Barnaby may get off but even if he's found ineligible under s44, he will likely return, redder than ever in 2018. Sydney bureau chief Ross Jones reports.
AUSTRALIA IS about to stick its hand into the beehive known commonly as Section 44(i) of the Constitution.
This little section may well dictate the future of our nation.
The problem is that right now there is no precedent upon which the court can hang its hat.
Section 44(i) excludes from Parliament any person who:
a) is under any acknowledgment of allegiance, obedience, or adherence to a foreign power;
b) is a subject or a citizen of a foreign power;
c) is entitled to the rights or privileges of a subject or a citizen of a foreign power.
While bits a) and b) have been previously chewed over by the High Court, bit c) has not.
While Wood was found ineligible under the Commonwealth Electoral Act and not s44(i), Their Honours (Mason, Wilson, Brennan, Deane, Dawson, Toohey and Gaudron) felt the need to add a commentary to their judgment which said:
The interpretation of s.44(i) and its applicability to an Australian citizen, who is also a citizen or who may, conceivably against his own wishes, be 'entitled to the rights or privileges of ... a citizen' of the United Kingdom or of countries other than Australia, are questions of great contemporary importance. As those questions were not fully argued, their resolution must be left for another day.
Nothing has changed since 1988 — no new precedents set, no new interpretations made. (Sue v Hill did not concern part c.) "Another day" seems to be now.
Or soonish, anyhow. Various media reports have speculated August, or maybe October, for the High Court to announce its opinion, but the truth is no-one has the slightest inkling — including, I suspect, Their Honours.
All we know for sure is there is to be a directions hearing on Thursday, but that’s just the starting gun.
Until the decision comes down, Deputy Prime Minister Barnaby Joyce will need every centimetre of his thick hide to withstand accusations of illegitimacy.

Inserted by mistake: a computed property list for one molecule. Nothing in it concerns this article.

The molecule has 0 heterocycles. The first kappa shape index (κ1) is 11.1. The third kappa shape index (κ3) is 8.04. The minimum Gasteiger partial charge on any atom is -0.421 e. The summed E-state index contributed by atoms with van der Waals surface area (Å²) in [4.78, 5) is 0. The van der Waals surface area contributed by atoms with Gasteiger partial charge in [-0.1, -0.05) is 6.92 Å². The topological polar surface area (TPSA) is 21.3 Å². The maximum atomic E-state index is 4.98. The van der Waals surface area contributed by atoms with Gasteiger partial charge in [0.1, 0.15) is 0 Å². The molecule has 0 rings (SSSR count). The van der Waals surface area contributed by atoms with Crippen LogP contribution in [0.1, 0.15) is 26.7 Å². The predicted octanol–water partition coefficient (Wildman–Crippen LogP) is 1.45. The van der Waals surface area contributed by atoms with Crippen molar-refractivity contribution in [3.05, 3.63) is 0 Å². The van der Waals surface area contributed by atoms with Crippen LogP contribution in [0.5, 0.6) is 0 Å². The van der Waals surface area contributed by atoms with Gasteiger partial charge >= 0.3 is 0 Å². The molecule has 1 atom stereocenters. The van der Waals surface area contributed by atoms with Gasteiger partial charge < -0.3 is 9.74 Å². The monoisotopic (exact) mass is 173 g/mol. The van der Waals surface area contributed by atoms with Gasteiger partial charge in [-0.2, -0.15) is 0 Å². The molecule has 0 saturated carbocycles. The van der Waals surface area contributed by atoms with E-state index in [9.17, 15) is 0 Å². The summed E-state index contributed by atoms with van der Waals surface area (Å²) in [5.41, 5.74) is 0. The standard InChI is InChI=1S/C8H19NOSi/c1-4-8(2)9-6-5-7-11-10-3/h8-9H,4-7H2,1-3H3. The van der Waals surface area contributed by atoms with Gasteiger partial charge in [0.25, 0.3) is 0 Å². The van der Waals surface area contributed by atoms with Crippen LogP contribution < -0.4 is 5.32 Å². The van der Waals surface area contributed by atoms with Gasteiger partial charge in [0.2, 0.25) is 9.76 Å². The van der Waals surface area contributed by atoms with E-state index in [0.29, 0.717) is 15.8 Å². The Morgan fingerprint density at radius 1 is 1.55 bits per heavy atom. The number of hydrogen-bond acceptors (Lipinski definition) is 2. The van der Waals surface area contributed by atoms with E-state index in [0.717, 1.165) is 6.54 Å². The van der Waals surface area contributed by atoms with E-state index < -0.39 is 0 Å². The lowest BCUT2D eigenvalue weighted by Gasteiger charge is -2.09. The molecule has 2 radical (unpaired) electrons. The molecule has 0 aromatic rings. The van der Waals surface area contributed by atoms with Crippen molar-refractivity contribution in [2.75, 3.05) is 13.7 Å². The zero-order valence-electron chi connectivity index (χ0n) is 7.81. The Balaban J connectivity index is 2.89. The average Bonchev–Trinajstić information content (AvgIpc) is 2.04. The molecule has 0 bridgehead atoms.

Might Barnaby get off?
Pryles suggests that the third test only disqualifies a person who
presently enjoys the rights or privileges of a foreign national. A right to acquire a foreign nationality, unless it carries with it the present enjoyment of such benefits, is no more than the right to enjoy the benefits ... at some time in the future. (Source: aph.gov.au)
Of course, he might. High Court judges are an interesting lot and the matter is seriously complex.
What, exactly, is "entitlement"? What are "reasonable steps"? What is "section’s intention"?
If Joyce does get off, things will proceed as usually as they can for an infighting Coalition with no apparent policy agenda.
But if things don’t go well, Barnaby would still have a trick up his sleeve — a by-election.
In 2016, Barnaby enjoyed 66 per cent of the New England two-party-preferred vote and would probably romp it in.
And as Barnaby has apparently now renounced his Kiwiness, he would then be free to settle back on the front bench.
The fun question is, what would happen during the time between Barnaby being forced to leave Parliament and his (presumably) triumphant return?
This return could take some time.
Let’s say Their Honours bring down their opinion in early September, say 4 September — the first day of a Parliamentary sitting period scheduled to finish on 14 September.
An election cannot be held until at least 33 days after the writs are issued. You’d think the Coalition would issue writs immediately and 33 days later would conveniently be a Saturday, 7 October.
So, in this totally speculative circumstance, the Coalition would be reduced to 50/50 for two weeks and, as we know, a week is a long time in politics.
Anything could happen.
Other speculative timings are equally fraught.
The best scenario for the Coalition would be for Their Honours to take their time and deliver a decision in, say, late December, which would allow the Coalition to foist a by-election on holidaying New England voters and have Barnaby back before Parliament resumes in 2018.
The extracts included above are from Sarah O Brien’s Parliamentary Library publication, 'Dual citizenship, foreign allegiance and s. 44(i) of the Australian Constitution'. In it, she discusses in detail the operation of Section 44 as it apples to dual citizenship and foreign allegiance. Page 41 has a section titled, 'Third test — "Entitled to the rights ... of ... a citizen"'. It is worth a read.
For my money, I reckon the odds favour Barnaby being found ineligible under s44(i), but coming back redder than ever in 2018.
Be funny if he came back to Opposition.
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